Still, the number of maternal deaths has ticked up. The CDC reported that in 2003, the number of maternal deaths, while still very rare and down significantly from the turn of the century when the rate was 850 for every 100,000 live births, rose to 12 for every 100,000. In 2004, it again rose to 13. It was the first time the number had passed 10 since 1977.
While researchers attribute some of that to how deaths are calculated, it could also be tied to the high number of C-sections. In 2011, Florida had one of the highest C-section rates in the nation at 36.8 percent of all births, according to a report by ratings company HealthGrades. The national average was 34 percent.
Yasin said scar tissue from C-sections, along with more infections, were causing more bleeding problems because placentas are not properly implanting.
“The placenta has an invasive nature. It will invade through tissues,” he explained.
Normally, a placenta will separate across a thin line of loose tissue attached to the uterus. “The uterus contracts and everybody’s happy thereafter,” he said.
But when it implants on scar tissue, it does not separate easily and can even invade other organs. Recently Yasin cared for a pregnant mother who was 43. She had had multiple C-sections and the placenta had implanted on the scar, gone through the uterus and into the bladder. Her doctor in Palm Beach County, a University of Miami graduate, called Yasin to take the case.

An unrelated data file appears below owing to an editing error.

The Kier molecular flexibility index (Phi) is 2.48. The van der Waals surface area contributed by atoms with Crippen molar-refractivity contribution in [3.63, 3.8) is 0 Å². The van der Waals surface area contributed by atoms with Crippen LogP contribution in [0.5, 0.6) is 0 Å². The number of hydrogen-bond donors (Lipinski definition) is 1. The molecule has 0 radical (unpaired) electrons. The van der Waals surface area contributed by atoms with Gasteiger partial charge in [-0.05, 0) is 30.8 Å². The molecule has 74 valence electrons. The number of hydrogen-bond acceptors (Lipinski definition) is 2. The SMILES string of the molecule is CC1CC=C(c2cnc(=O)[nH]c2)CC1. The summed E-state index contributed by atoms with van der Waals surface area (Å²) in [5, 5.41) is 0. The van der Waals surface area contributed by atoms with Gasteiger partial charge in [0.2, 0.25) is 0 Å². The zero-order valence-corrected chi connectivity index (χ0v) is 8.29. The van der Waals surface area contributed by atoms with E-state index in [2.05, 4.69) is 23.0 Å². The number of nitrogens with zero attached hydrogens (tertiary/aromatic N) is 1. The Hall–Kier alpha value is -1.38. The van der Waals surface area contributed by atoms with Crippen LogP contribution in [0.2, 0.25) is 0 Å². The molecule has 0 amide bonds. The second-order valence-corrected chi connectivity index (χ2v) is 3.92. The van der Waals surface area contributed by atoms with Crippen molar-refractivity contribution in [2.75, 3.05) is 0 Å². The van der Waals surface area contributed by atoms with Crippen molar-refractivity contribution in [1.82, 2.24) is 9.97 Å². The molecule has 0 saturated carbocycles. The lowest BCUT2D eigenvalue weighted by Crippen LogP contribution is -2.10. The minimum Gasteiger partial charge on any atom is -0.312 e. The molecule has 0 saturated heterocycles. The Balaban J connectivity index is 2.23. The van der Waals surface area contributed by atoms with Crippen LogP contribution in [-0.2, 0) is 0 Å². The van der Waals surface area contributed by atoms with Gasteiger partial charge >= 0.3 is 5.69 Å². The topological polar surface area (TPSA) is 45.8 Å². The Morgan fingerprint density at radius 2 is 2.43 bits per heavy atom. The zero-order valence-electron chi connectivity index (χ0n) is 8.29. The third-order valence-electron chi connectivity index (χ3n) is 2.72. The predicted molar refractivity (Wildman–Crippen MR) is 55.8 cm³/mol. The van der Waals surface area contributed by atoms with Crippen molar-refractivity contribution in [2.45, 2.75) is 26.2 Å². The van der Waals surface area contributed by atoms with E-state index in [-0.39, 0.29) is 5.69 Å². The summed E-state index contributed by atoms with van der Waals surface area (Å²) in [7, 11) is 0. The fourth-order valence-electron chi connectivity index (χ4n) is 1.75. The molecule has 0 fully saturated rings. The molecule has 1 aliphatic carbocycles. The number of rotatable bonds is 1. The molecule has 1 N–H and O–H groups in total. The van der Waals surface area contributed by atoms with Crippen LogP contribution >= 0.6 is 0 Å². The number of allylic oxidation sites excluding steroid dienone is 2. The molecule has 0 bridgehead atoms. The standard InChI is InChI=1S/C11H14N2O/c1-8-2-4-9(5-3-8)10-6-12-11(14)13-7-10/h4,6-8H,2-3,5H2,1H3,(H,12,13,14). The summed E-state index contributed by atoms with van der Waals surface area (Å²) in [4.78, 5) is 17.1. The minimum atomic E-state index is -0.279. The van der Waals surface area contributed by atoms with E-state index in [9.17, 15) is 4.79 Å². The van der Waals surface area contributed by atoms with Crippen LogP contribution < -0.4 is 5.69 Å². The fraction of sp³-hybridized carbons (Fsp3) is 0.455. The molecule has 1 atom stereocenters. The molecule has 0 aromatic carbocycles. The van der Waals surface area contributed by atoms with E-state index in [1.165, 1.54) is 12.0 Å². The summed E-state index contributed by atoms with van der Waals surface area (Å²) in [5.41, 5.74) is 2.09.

“She came to us and stayed for five weeks,” he said. “We gave her 10 liters of blood to cope with the blood loss. If this would have occurred in a small hospital, she would have died.”
In the past half-dozen years, he said, the hospital would get these cases every two or three years. Now it gets 10 a year or more.
In addition to bleeding issues, Yasin said the hospital has handled more serious cases, including a baby whose heart was outside its body, and pregnant transplant patients. One mother who had a liver transplant at Jackson as a child returned to give birth to her two sons, because medicine she takes to prevent the liver rejection made her pregnancies incredibly risky.
“A simple infection you get in pregnancy, like a urine infection, can kill her,” he said. “We were able to carry her through two pregnancies. We had two healthy babies, her liver is working well and she is happy.”
Unlike smaller hospitals, he said, Jackson staffs the unit with physicians round-the-clock. Altogether, the hospital has 30 obstetrics faculty members, 36 residents and more than 350 nurses, he said.
In recent years, financial problems have caused Jackson Health System to lose nearly $419 million and caused a bitter battle between the health system and the University of Miami, which supplies 90 percent of Jackson Memorial’s doctors. But Yasin argued having a bad business model has not made Jackson a bad hospital.
“When things fail anywhere else, they come to Jackson. We really feel this is a mission we do because we provide the highest level of care. This is not a luxury. Everybody should have the best medical care they need,” he said.
The day before her daughter was born, Donovan was visiting her doctor across the street from Jackson when the baby’s heart rate started fluctuating during an ultrasound.
“He said go to the hospital right away because she’s waving the red flag,” she said.
Nurses started her on medicine to induce labor that evening. At 11:42 a.m., Cailinh Madison Bui was born.
“If you’re a normal delivery, a community hospital is fine,” she said. “But if you’re high risk, you don’t want to be anywhere else.”